All of these tips work whether you are an accommodator or a competitor. They will help you become more flexible and approach negotiations more strategically ... and lead you to the optimal result.

So What Is Going on?

The casual observer may think that individuals who love conflict usually negotiate well. Yet competitors often suffer from what some scholars call “competitive arousal,” or the irrational need to win at all costs. The drive to win and the love of conflict is so strong that they risk alienating their negotiating partner, team, and colleagues.

Conversely, accommodators fear and loathe conflict. They automatically equate negotiation with conflict. They often acquiesce to the negotiator’s demands or find a way to avoid the negotiation entirely.

Winners or Losers?

These two camps often misperceive their negotiation performance. The competitors assume a victory, while the accommodators assume a loss. Either end of the negotiation spectrum rarely achieve the optimal result, which is not just a good agreement—it is the best one.  

Every negotiator should strive to achieve this optimal result at the negotiating table. Yet more often than not, negotiators fail—and they frequently don’t realize it until long after the negotiating process ends.

Finding a Balance

The answer to becoming a better negotiator, of course, lies in the space between the two extremes. Easy to say, hard to do? Here are some tips:

1. Understand Your Strengths and Weaknesses

Self-awareness for good negotiators means identifying and using your strengths while pinpointing and minimizing your weaknesses.

Take the time to map out a strengths/weaknesses/actions matrix. For example, a common weakness is not knowing where to start a negotiation. What is your salary target point? What is the lowest you’re willing to accept? In the matrix under actions, you could list, “Learn to develop target points and explicit goals.”

2. Plan and Prepare

The biggest mistake most negotiators make is that they fail to plan effectively. Many negotiators, in particular the competitors, believe that they have an innate ability to negotiate, which doesn’t require them to prepare.

Planning and preparation are the key to success, but they require time and attention. Proper planning can turn an accommodator into a winner and a competitor into a collaborative, results-oriented negotiator. Essential to planning is identifying your goals, understanding your priorities within those goals, and predicting what the other party’s goals and responses might be.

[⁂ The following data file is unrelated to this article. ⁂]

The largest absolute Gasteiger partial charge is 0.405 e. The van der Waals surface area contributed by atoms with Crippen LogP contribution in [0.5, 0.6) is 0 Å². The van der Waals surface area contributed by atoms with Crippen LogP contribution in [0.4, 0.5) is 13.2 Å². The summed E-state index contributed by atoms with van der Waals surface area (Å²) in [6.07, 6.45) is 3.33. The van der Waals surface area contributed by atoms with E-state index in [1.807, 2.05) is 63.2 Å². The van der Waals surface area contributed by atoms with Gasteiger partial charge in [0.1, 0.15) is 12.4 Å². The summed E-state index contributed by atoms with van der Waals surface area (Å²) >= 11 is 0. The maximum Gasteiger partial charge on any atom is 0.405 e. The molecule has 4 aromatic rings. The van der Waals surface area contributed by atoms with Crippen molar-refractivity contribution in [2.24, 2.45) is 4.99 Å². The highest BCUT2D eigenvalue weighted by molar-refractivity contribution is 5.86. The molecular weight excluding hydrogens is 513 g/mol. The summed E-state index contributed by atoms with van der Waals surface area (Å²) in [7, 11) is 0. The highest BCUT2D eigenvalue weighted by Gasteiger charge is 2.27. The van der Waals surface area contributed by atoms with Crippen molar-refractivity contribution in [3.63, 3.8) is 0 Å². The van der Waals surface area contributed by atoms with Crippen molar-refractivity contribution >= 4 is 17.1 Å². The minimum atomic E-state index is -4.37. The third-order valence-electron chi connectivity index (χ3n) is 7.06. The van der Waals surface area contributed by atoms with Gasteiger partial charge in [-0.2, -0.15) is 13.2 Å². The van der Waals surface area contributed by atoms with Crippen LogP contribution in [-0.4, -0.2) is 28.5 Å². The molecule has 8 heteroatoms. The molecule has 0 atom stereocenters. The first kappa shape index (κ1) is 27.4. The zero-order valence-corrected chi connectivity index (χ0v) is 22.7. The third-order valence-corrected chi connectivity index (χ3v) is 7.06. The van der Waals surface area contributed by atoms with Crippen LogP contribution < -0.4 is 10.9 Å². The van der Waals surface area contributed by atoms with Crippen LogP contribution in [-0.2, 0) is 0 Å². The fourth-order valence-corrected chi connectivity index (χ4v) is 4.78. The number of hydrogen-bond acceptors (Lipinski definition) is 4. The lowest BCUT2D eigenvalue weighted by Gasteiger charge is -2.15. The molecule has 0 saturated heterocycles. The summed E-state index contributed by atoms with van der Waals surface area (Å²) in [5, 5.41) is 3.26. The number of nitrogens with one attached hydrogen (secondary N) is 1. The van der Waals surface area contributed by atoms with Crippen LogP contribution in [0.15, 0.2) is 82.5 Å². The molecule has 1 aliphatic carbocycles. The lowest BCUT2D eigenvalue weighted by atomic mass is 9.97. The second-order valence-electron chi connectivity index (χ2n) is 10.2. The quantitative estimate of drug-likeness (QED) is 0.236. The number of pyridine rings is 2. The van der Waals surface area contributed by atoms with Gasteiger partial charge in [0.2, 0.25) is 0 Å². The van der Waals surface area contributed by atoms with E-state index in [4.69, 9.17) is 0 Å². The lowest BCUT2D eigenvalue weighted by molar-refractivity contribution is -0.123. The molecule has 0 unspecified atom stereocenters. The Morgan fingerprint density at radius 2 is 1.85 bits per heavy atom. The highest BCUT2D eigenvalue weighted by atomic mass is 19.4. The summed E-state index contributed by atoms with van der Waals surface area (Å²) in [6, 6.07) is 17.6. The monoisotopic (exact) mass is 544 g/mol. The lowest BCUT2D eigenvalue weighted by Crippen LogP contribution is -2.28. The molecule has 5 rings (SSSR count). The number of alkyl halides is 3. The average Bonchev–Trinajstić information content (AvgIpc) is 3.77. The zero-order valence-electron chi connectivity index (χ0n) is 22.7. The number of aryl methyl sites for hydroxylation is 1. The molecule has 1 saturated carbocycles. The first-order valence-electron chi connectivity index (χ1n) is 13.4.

3. Understand Your Emotions

If you are likely to become emotional during a negotiation, knowing this aspect of your personality can help you perform better. Then you can be ready for strong negative emotions to surface, says Roger Fisher and Daniel Shapiro in their book Beyond Reason: Using Emotions as you Negotiate.  

When we fight our emotions and try to control them, we unleash the emotional beast all at once—and at the wrong time.  People will cry, yell, or simply leave the negotiating table in a huff and then beat themselves up for doing so later.

When asked about their weaknesses, people often cite their inability to control their emotions. So what’s the trick? Preparation and planning and . . .

4. Practice Makes Perfect

Practice, practice, practice—in the privacy of your own home, even. Sometimes just stating and restating your goals out loud allows you not only to listen to how they sound but also how you sound.  Modulate your tone and cadence so that you are clear and concise.

You can role play with a willing partner and practice your approach with them.  You can also take a course or professional development seminar that will allow you to practice with other participants, receive feedback, and learn new skills.

All of these tips work whether you are an accommodator or a competitor. They will help you become more flexible and approach negotiations more strategically... and lead you to the optimal result.